To test distributor switching relays DP1-DP15, central processor 100 goes through a sequence of operating states which will now be described. It is contemplated that central processor 100 is controlled by instructions stored in a program memory, but the sequence of operations that will be described below could also be performed by wired logic that is well-known in the art.
To begin the test and put the circuitry in its first test state, central processor 100 actuates relay DIAG by transmitting a signal over conductor 111. At its contacts 4 and 5 relay DIAG connects negative potential from source X over conductor 116 and through break contacts 1 and 3 of relay BTST to circuit node F. The negative potential is extended from circuit node F through each of diodes DM1-DM15 to contacts 2 of each of relays DP1-DP15.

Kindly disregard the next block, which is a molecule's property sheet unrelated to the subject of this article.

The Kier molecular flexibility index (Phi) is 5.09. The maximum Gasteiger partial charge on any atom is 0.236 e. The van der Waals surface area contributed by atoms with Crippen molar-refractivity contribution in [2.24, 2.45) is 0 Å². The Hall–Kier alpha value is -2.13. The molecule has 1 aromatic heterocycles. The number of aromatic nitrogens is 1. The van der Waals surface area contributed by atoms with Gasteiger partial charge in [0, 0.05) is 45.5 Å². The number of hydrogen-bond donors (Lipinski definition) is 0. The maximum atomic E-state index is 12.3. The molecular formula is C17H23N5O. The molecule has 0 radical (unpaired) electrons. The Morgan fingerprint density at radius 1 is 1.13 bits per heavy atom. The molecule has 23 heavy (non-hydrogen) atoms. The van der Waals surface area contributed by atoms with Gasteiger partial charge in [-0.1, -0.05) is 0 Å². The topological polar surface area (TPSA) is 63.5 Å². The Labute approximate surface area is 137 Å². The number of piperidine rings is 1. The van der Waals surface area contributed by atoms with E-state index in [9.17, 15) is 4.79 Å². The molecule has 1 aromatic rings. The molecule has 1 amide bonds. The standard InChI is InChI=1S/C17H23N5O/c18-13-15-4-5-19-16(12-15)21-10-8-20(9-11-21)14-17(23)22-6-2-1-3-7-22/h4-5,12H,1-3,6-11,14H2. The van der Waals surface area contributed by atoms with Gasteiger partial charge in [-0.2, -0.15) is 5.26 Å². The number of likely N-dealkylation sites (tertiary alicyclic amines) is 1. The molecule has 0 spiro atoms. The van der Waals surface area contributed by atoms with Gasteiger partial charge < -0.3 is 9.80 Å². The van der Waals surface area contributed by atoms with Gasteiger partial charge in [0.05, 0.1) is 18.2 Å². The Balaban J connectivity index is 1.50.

Status A conductor 106, which is coupled to a scan point in scanner 108, is connected through break contacts 4 and 6 of relay BACK, through make contacts 1 and 2 of relay DIAG and through break contacts 3 and 1 of relay BACK to circuit node C. Circuit node C is connected to the input contact 1 of each of relays DP1-DP15.
Central processor 100 now addresses the signal distributor and transmits a plurality of data words over data bus 102. Each data word will operate a designated one of relays DP1-DP15, and as each relay is operated, its make contacts 1 and 2 are closed to connect the negative potential from source X over the previously traced path to circuit node F, through a corresponding DM- diode in the low impedance direction, through relay DP- contacts 1 and 2 and to the scan point associated with conductor 106. As each relay DP- is actuated, the operation of its make contacts is verified via a readout of the single scan point in scanner 108.